I’ve shied away from getting into the power format wars – honestly, the whole question kind of bores me. I think everyone can agree that specifying your power intent in a single file that drives all the tools in the flow is a good thing. The specifics of which create_power_domain is used are less interesting.
But I think it is important to see how this whole thing was created, since it represents one of the more interesting developments in EDA in the past few years.
CPF began as an initiative in the RTL Compiler team in 2005. RC had introduced Low Power features the previous year, including isolation cell and level shifter cell insertion, and true top down Multi-Mode, Multi-Library synthesis. But the team was surprised that customers were slow to adopt this technology. They asked customers, and soon figured out that the main reason was because there was no real mechanism to validate that the power spec was correct. Since the isolation cells change the functionality, that new functionality needs to be tested. Without a way to ensure that the cells have the right values, there was just too much risk to the adoption.
Now, people had been working around this risk for a while, using home-grown PLI routines or even just force statements. But these techniques are limited and are costly to maintain. With the increased emphasis on LP design, a different, more structured technique was needed. And so the concept of a single power spec, driving every tool in the chain was born. This represented a significant investment for Cadence. In addition to developing a spec to drive a complete RTL to GDSII flow, all the tools in the flow would need to be updated and enhanced.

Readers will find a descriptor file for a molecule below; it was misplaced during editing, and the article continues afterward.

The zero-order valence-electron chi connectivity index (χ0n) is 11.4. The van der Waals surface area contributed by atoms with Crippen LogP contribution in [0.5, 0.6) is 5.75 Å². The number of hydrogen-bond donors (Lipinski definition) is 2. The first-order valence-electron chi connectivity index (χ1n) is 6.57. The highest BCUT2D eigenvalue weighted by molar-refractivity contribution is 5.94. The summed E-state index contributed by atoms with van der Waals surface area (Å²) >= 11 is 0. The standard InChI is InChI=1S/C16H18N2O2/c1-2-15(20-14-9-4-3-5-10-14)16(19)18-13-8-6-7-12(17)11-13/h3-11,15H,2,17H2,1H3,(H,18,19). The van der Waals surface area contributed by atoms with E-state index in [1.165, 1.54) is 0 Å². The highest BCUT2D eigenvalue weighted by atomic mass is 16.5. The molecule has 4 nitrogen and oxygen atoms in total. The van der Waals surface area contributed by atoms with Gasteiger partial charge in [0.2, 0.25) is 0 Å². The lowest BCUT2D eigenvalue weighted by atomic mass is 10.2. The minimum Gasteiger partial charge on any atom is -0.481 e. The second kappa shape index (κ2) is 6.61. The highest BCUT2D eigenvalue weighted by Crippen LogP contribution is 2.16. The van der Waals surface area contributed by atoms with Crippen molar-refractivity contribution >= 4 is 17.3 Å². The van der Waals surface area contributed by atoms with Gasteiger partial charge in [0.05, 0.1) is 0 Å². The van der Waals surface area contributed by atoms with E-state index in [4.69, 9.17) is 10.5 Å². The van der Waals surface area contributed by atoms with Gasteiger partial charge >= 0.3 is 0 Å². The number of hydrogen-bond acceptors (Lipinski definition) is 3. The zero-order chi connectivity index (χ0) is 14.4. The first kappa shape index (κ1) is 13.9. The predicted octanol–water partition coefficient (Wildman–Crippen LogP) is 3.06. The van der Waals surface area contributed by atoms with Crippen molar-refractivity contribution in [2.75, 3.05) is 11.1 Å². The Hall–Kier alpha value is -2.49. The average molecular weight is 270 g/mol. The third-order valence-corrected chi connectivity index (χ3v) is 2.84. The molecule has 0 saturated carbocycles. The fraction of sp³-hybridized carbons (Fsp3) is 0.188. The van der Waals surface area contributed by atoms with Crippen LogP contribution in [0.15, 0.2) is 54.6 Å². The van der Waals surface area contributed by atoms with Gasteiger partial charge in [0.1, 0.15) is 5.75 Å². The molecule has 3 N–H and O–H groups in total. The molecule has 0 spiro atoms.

By the second quarter of 2006, a draft spec was ready and the initial tool implementations were available for deployment. Something like 300 person-years was spent to bring the prototype low power flow to customers. But the team realized that the flow needed industry test cases and validation. The spec needed to be proven, and needed experienced designer’s eyes on it. As a result, the Power Forward Initiative (PFI) was founded. The original ten members included AMD, ATI, ARM, NXP, Freescale, Fujitsu, NEC Electronics, Applied Materials, and TSMC. These are industry leaders who have a strong need for more automation in advanced low-power techniques. The PFI members agreed to review the spec and provide feedback that would refine the CPF specification and how it interacted with the tool chain. In addition, they agreed to do real projects, Proof Point Projects, to validate the requirements.
During the next 6 months, the PFI team provided over 500 separate inputs into the specification team. These new requirements and suggestions dramatically changed the spec, adding support for hierarchy, increased wildcards, tighter specification, and many other items. In addition, the first chip using CPF taped out around the end of 2006. This first tapeout proved the concepts and value of the single spec concept. There were real problems found in simulation, and real productivity enhancements.
By the end of 2006, the PFI team realized that the specification was production worthy and a standardization process was needed to take CPF to the next level of adoption. The decision was made to transfer the spec to Si2 for industry standardization. A Low Power Coalition (LPC) was set up inside Si2 to manage future updates to the spec. Si2 is now responsible for the specification with member companies having well –defined role in defining CPF’s evolution. At the same time, PFI membership grew – additional companies joined, including some EDA companies, additional design service companies, and more fabs. Currently, PFI membership stands at 36. PFI continues to do Proof Point Projects, proving new and advanced concepts in power specification for a range of design applications and low-power IP.In my next post, I’ll talk about the future of CPF.
Si2 Low Power Coalition
Power Forward Initiative